On Tuesday, July 27th I was companions with Elder Paulson for the morning, while Elder Dailami continued to rest.  It hasn’t been frequent that I have been the designated companion of a young elder, but this was one of those times.  We set up extra beds at the mission home and at the Lindell sisters’ apartment so those places would be ready for unusually large numbers of elders and sisters, respectively, arriving this afternoon.  The we headed out to the Missouri River South area in Lake St Louis to set up a tri in a sisters’ apartment.  By mid afternoon, Elder Dailami was feeling marginally better, and caged, so he and Elder Hein, his temporary companion, joined us in the trip to the airport to pick up the 32 arriving missionaries and their roughly 90 pieces of luggage.  It was quite a caravan of mission cars, vans, trucks, and trailer to pick them all up.  But we were efficient and the missionaries were focused and helpful.  We got out of there before the airport security had a chance to urge us on. 

After dropping our passenger at the mission home, the housing assistants and I went to the Frontenac building to unload and sort luggage for transfers tomorrow.  We needed the truck and trailer empty to get other supplies for the transfer from both the office and storage, including 32 pillows, which we bought from an incredulous clerk at Target.  While we were at Frontenac, Sis Hatfield and the technology trainers were back at the mission home helping the new missionaries set up their phones and install missionary software.  Those phones won’t work smoothly again for 18-24 months, but should provide a measure of safety from the evils of the internet.  With the expected heat tomorrow near 100 degrees F and high humidity, we picked up shade umbrellas from the mission home patio as part of our preparations, at Sis Hatfield’s good suggestion.  Less brilliantly, I got a call from Pres Bell that the sisters tri we set up in the Missouri River area was in error.  The mistake was caught in a missionary’s letter to the President indicating her excitement to welcome a new missionary into their companionship.  In hindsight, I had misread the transfer board for two closely named areas, and in the many rereads since the first misread, my mind had seen what I expected to see, not what was there.  I called the sisters and apologized for my mistake and the wrong expectations I had created.  Oh, well, at least the furniture is within about 15 minutes of where it should have been, and I’ll correct my error tomorrow.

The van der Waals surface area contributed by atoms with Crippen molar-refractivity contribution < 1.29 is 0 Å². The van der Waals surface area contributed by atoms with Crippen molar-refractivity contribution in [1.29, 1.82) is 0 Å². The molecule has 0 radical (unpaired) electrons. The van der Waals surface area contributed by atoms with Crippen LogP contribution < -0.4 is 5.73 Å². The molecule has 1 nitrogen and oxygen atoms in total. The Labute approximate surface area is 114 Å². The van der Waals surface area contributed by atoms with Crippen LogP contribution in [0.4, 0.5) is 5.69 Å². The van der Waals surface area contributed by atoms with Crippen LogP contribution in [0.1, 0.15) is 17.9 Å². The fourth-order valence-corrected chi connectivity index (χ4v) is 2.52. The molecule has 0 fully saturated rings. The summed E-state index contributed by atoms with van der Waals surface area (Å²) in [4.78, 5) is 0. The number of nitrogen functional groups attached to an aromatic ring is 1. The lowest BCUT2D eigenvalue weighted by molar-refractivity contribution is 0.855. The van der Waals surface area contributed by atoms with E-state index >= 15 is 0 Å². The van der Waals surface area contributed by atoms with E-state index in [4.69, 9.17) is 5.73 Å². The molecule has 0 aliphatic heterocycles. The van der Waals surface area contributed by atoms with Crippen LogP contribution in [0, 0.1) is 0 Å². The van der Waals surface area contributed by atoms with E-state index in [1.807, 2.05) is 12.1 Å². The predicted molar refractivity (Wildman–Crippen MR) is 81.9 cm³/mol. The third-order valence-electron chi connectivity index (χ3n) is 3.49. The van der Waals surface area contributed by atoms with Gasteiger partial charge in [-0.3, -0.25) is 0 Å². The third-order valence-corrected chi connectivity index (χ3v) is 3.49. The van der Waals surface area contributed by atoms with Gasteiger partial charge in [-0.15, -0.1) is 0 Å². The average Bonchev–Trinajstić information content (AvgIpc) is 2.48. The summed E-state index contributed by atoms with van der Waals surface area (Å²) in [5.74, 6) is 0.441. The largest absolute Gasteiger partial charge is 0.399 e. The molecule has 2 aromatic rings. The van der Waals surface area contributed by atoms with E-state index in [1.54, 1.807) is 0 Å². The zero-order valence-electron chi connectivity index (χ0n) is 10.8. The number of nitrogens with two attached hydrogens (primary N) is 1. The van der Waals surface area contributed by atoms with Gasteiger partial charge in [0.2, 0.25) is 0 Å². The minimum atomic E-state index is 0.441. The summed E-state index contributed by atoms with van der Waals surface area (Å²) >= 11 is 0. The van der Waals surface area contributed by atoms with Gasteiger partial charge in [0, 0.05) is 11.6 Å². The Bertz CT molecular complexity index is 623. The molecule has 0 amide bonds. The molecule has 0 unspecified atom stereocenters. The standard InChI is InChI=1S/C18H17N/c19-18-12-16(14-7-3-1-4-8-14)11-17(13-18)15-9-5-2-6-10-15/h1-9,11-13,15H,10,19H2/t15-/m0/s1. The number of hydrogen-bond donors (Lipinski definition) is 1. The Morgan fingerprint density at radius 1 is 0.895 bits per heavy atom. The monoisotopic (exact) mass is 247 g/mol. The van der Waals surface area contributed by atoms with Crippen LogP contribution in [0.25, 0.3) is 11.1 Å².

Wednesday, July 28th was transfer day.  But first, we had our Zoom Wednesday morning workout led by Pres Bell, notwithstanding his injured knee.  His tenacity is remarkable.  I hustled in and out of the shower and made myself scarce at the office in order to make room for a half dozen new sisters that came over for showers, etc.  I did my personal scripture study at the office, and then left directly for the church to do the physical set up preparations for transfers with the help of the housing assistants.  In new missionary orientation, I bore witness to the role of Joseph Smith as Prophet of the Restoration.  Recently I have recognized the fulfillment of Moroni’s prophecy that Joseph Smith’s name would be held for good or for evil by all people.  The internet and social media hastened the outcome.  After we got the missionaries into their cars to leave for their areas, Elder Dailami was as pale as a sheet.  Pres Bell and Sis Everton counseled together, and the decision was made to take Elder Dailami to the emergency room.  The prospects for waiting weeks more for the urology clinic to take action was unacceptable.  To make things easier, Pres Bell assigned Elder Brady to help with the afternoon’s housing labors.  Elder Brady is on his way to Mexico next week.  It is hard to tell whether he is happy to help me, or just being obedient.  Regardless, he was good help for sure to fix yesterday’s set up error plus four other apartments.  Along the way, we redistributed lost sheets of a sister and a backpack of an elder inexplicably found this afternoon at a sisters’ apartment.  We were home by 9:30 pm.  Yay, another transfer day done.